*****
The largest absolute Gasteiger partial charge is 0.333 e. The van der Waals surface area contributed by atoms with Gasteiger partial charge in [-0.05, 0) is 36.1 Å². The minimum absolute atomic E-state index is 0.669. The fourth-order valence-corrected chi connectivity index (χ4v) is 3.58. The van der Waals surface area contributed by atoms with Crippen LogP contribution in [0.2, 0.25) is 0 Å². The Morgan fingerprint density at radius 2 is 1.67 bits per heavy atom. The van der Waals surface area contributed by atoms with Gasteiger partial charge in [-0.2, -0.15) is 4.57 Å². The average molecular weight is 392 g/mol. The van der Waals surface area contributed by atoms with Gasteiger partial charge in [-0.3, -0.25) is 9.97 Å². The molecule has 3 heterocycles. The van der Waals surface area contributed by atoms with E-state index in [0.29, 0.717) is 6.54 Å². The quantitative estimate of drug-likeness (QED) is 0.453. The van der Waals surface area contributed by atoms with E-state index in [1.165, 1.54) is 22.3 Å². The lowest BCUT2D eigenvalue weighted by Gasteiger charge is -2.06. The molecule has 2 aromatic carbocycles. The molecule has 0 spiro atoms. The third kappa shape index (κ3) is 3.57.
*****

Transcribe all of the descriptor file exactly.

The largest absolute Gasteiger partial charge is 0.333 e. The van der Waals surface area contributed by atoms with Gasteiger partial charge in [-0.05, 0) is 36.1 Å². The minimum absolute atomic E-state index is 0.669. The fourth-order valence-corrected chi connectivity index (χ4v) is 3.58. The van der Waals surface area contributed by atoms with Crippen LogP contribution in [0.2, 0.25) is 0 Å². The Morgan fingerprint density at radius 2 is 1.67 bits per heavy atom. The van der Waals surface area contributed by atoms with Gasteiger partial charge in [-0.2, -0.15) is 4.57 Å². The average molecular weight is 392 g/mol. The van der Waals surface area contributed by atoms with Gasteiger partial charge in [-0.3, -0.25) is 9.97 Å². The molecule has 3 heterocycles. The van der Waals surface area contributed by atoms with E-state index in [0.29, 0.717) is 6.54 Å². The quantitative estimate of drug-likeness (QED) is 0.453. The van der Waals surface area contributed by atoms with E-state index in [1.165, 1.54) is 22.3 Å². The lowest BCUT2D eigenvalue weighted by Gasteiger charge is -2.06. The molecule has 2 aromatic carbocycles. The molecule has 0 spiro atoms. The third kappa shape index (κ3) is 3.57.